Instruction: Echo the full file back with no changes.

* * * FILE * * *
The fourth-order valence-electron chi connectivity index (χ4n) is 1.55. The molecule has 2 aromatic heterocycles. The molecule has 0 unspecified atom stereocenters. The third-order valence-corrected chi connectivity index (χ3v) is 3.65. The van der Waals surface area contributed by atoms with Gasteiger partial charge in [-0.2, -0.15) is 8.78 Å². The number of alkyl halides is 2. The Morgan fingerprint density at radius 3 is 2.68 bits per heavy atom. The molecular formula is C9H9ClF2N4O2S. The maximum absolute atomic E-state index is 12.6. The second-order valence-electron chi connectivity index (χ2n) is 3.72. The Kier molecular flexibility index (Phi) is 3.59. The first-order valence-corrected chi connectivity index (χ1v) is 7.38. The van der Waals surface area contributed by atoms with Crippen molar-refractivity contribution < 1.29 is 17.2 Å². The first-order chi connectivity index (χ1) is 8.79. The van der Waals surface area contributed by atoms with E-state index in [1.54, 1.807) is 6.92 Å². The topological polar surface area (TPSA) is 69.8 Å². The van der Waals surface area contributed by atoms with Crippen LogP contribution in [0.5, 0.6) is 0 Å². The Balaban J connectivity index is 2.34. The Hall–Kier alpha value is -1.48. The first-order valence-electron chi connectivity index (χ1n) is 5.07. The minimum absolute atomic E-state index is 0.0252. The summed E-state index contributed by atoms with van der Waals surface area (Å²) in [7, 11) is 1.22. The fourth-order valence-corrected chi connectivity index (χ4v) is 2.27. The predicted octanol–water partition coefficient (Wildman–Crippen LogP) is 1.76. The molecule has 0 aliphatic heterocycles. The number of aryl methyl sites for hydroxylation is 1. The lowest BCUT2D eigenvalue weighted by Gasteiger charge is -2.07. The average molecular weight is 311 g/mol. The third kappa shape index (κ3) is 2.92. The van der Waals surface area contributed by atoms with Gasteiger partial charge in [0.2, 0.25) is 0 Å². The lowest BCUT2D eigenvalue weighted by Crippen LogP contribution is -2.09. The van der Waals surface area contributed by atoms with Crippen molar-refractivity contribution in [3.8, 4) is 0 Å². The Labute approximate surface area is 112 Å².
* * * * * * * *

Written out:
The fourth-order valence-electron chi connectivity index (χ4n) is 1.55. The molecule has 2 aromatic heterocycles. The molecule has 0 unspecified atom stereocenters. The third-order valence-corrected chi connectivity index (χ3v) is 3.65. The van der Waals surface area contributed by atoms with Gasteiger partial charge in [-0.2, -0.15) is 8.78 Å². The number of alkyl halides is 2. The Morgan fingerprint density at radius 3 is 2.68 bits per heavy atom. The molecular formula is C9H9ClF2N4O2S. The maximum absolute atomic E-state index is 12.6. The second-order valence-electron chi connectivity index (χ2n) is 3.72. The Kier molecular flexibility index (Phi) is 3.59. The first-order valence-corrected chi connectivity index (χ1v) is 7.38. The van der Waals surface area contributed by atoms with Crippen molar-refractivity contribution < 1.29 is 17.2 Å². The first-order chi connectivity index (χ1) is 8.79. The van der Waals surface area contributed by atoms with E-state index in [1.54, 1.807) is 6.92 Å². The topological polar surface area (TPSA) is 69.8 Å². The van der Waals surface area contributed by atoms with Crippen LogP contribution in [0.5, 0.6) is 0 Å². The Balaban J connectivity index is 2.34. The Hall–Kier alpha value is -1.48. The first-order valence-electron chi connectivity index (χ1n) is 5.07. The minimum absolute atomic E-state index is 0.0252. The summed E-state index contributed by atoms with van der Waals surface area (Å²) in [7, 11) is 1.22. The fourth-order valence-corrected chi connectivity index (χ4v) is 2.27. The predicted octanol–water partition coefficient (Wildman–Crippen LogP) is 1.76. The molecule has 0 aliphatic heterocycles. The number of aryl methyl sites for hydroxylation is 1. The lowest BCUT2D eigenvalue weighted by Gasteiger charge is -2.07. The average molecular weight is 311 g/mol. The third kappa shape index (κ3) is 2.92. The van der Waals surface area contributed by atoms with Gasteiger partial charge in [0.2, 0.25) is 0 Å². The lowest BCUT2D eigenvalue weighted by Crippen LogP contribution is -2.09. The van der Waals surface area contributed by atoms with Crippen molar-refractivity contribution in [3.8, 4) is 0 Å². The Labute approximate surface area is 112 Å².